Low Vitamin D Levels Seen as Multiple Sclerosis Risk for African Americans, UCSF Study Finds

In the first major study exploring the connection between vitamin D and multiple sclerosis in African Americans, a team of scientists at the University of California, San Francisco (UCSF) has discovered that vitamin D levels in the blood are lower in African Americans who have the disease, compared to African Americans who do not.

Ari Green, MDAri Green, MD

“It seems relatively clear,” said Ari Green, who is the assistant director of the UCSF Multiple Sclerosis Center, director of the UCSF Neurodiagnostics Center and the senior author on the study. “Low vitamin D levels are a risk factor for developing multiple sclerosis.”

Published this week in the journal Neurology, the results of the study are consistent with observations in Caucasian populations that link low vitamin D levels to having multiple sclerosis. However, the research could not explain why multiple sclerosis tends to be more severe in African Americans even though the disease is less common than in Caucasian populations.

Earlier work by the same UCSF team established that African Americans tend to become disabled faster with multiple sclerosis, more frequently having to rely on canes and wheel chairs.

“If we can understand why, we may be able to improve treatment for those patients,” said neurologist Bruce Cree, MD, PhD, another author of the paper and one of the primary investigators.

Vitamin D levels alone could not account for this apparent difference in severity, the study found.

“There are likely other factors that drive the severity of the disease including genes and other environmental factors such as smoking,” said Jeffrey Gelfand, MD, the first author on the study. Work is now underway to determine how genetic differences may affect the severity of multiple sclerosis.

Sunlight, Vitamin D and Multiple Sclerosis

Multiple sclerosis is a chronic disease in which a person’s immune system periodically attacks the myelin sheaths that insulate nerve fibers in the brain and spinal cord. Damage to the sheaths can short circuit signals traveling along the nerve fibers, disrupting the normal flow of communication from the brain and causing a range of symptoms – including weakness, sensory disturbance, fatigue, visual impairments and loss of coordination.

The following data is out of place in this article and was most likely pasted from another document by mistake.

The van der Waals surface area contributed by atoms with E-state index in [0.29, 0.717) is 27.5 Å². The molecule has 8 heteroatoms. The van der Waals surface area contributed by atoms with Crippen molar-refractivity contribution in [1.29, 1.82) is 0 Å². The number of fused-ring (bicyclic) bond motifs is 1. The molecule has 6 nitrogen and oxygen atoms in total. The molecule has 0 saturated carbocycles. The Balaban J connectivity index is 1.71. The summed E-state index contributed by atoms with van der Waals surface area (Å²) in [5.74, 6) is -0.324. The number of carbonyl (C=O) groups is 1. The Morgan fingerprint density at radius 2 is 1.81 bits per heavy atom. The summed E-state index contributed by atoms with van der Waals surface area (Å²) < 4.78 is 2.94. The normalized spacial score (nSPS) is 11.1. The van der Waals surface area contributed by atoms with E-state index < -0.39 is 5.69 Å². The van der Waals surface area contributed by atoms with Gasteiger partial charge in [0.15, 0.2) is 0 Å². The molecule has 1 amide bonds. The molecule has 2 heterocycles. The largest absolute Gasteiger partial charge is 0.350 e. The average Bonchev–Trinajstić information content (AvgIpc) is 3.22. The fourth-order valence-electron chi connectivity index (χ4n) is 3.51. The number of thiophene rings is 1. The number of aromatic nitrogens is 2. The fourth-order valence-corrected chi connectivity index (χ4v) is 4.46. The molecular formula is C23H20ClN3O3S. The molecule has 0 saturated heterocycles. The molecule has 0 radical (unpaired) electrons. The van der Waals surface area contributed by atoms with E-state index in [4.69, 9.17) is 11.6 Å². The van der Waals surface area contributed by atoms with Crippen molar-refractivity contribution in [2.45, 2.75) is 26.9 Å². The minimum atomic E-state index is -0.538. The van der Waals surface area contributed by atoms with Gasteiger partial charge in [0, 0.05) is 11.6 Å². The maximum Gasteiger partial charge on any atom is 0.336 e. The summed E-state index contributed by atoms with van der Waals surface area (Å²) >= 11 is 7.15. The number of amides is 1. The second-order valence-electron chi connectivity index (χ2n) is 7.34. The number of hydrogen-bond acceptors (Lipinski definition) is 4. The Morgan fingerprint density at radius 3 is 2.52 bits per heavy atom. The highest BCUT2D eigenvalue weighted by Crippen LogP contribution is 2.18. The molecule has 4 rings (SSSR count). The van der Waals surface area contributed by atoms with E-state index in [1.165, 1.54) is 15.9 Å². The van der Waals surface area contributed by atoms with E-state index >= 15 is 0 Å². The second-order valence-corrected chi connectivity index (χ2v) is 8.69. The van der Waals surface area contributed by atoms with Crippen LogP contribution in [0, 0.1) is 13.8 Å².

Researchers at the UCSF Multiple Sclerosis Center have been investigating for a number of years how genetics and environmental triggers, like low vitamin D levels, can make people susceptible to multiple sclerosis.

Vitamin D is produced in the body in response to direct exposure to sunlight, and anything that limits this exposure also limits the amount of vitamin D a person produces.

How exactly low vitamin D levels contribute to causing multiple sclerosis is not clear, according to Green. Vitamin D may play a protective role for nerve cells or it may modulate the action of immune cells, preventing them from attacking the myelin around nerves. Nor is it clear what this observation means in terms of treatment, but ongoing clinical trials at UCSF led by neurologist Ellen Mowry, MD, are investigating whether taking vitamin D supplements impacts the course of the disease.

Previous studies have shown a dramatic link between vitamin D levels and multiple sclerosis – but only in Caucasian populations. Caucasians who live in tropical or subtropical climates are less likely to be diagnosed with multiple sclerosis than those who live in temperate climates. The prevalence of the disease in North Dakota, for instance, is approximately twice that in Florida.

These same questions have been harder to assess in African American populations, however, because the prevalence of vitamin D deficiency is extremely high among all African Americans.

For the last 10 years, Cree and colleagues at UCSF have created a nationwide network of U.S. clinics that treat large numbers of African Americans with the disease. It includes roughly 6 percent of all African Americans who have multiple sclerosis and live in the United States.

This large cohort of African Americans with multiple sclerosis allowed them to compare 339 African Americans with multiple sclerosis to those of a group of 342 African Americans who did not have the disease. Though vitamin D deficiency was very high among both groups, those who had multiple sclerosis were more likely to be vitamin D deficient – 77 percent as opposed to 71 percent.

The article “Vitamin D in African Americans with multiple sclerosis” is authored by Jeffrey M. Gelfand,Bruce A. C. Cree, Joseph McElroy, Jorge Oksenberg, Ralph Green, Ellen M. Mowry, Joshua W. Miller, Stephen L. Hauser and Ari J. Green.

The study was supported by the American Academy of Neurology Foundation/National Multiple Sclerosis Society Clinician-Scientist Development Award, the National Institutes of Health, the National Multiple Sclerosis Society and a University of California-San Francisco Resident Research grant. The work was completed in collaboration with Drs. Ralph Green and Josh Miller of the University of California, Davis Department of Pathology. 

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